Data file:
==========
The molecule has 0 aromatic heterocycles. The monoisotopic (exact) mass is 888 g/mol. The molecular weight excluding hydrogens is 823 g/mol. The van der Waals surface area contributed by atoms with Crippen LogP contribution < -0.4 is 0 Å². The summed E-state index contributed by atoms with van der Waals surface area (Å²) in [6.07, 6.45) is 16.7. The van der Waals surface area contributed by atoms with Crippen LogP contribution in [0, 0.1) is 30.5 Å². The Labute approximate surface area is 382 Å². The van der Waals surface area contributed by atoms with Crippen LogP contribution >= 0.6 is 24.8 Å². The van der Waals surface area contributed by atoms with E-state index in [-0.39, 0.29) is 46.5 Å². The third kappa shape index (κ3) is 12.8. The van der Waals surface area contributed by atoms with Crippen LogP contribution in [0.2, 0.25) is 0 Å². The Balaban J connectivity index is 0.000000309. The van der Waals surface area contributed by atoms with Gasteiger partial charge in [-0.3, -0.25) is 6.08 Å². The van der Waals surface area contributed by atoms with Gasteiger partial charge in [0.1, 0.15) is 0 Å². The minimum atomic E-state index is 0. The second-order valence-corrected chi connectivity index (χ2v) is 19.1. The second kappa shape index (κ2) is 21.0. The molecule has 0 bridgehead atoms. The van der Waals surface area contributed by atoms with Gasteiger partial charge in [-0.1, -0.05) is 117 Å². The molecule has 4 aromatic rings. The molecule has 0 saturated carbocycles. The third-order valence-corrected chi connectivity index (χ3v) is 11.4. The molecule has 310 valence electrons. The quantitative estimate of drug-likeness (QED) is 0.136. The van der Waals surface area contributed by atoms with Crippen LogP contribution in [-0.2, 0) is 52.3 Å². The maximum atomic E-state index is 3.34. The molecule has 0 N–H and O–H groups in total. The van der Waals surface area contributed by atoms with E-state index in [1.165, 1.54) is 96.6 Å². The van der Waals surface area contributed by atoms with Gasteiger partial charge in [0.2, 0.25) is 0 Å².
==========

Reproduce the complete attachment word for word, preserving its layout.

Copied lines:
The molecule has 0 aromatic heterocycles. The monoisotopic (exact) mass is 888 g/mol. The molecular weight excluding hydrogens is 823 g/mol. The van der Waals surface area contributed by atoms with Crippen LogP contribution < -0.4 is 0 Å². The summed E-state index contributed by atoms with van der Waals surface area (Å²) in [6.07, 6.45) is 16.7. The van der Waals surface area contributed by atoms with Crippen LogP contribution in [0, 0.1) is 30.5 Å². The Labute approximate surface area is 382 Å². The van der Waals surface area contributed by atoms with Crippen LogP contribution >= 0.6 is 24.8 Å². The van der Waals surface area contributed by atoms with E-state index in [-0.39, 0.29) is 46.5 Å². The third kappa shape index (κ3) is 12.8. The van der Waals surface area contributed by atoms with Crippen LogP contribution in [0.2, 0.25) is 0 Å². The Balaban J connectivity index is 0.000000309. The van der Waals surface area contributed by atoms with Gasteiger partial charge in [-0.3, -0.25) is 6.08 Å². The van der Waals surface area contributed by atoms with Gasteiger partial charge in [0.1, 0.15) is 0 Å². The minimum atomic E-state index is 0. The second-order valence-corrected chi connectivity index (χ2v) is 19.1. The second kappa shape index (κ2) is 21.0. The molecule has 0 bridgehead atoms. The van der Waals surface area contributed by atoms with Gasteiger partial charge in [-0.1, -0.05) is 117 Å². The molecule has 4 aromatic rings. The molecule has 0 saturated carbocycles. The third-order valence-corrected chi connectivity index (χ3v) is 11.4. The molecule has 310 valence electrons. The quantitative estimate of drug-likeness (QED) is 0.136. The van der Waals surface area contributed by atoms with Crippen LogP contribution in [-0.2, 0) is 52.3 Å². The maximum atomic E-state index is 3.34. The molecule has 0 N–H and O–H groups in total. The van der Waals surface area contributed by atoms with E-state index in [1.165, 1.54) is 96.6 Å². The van der Waals surface area contributed by atoms with Gasteiger partial charge in [0.2, 0.25) is 0 Å².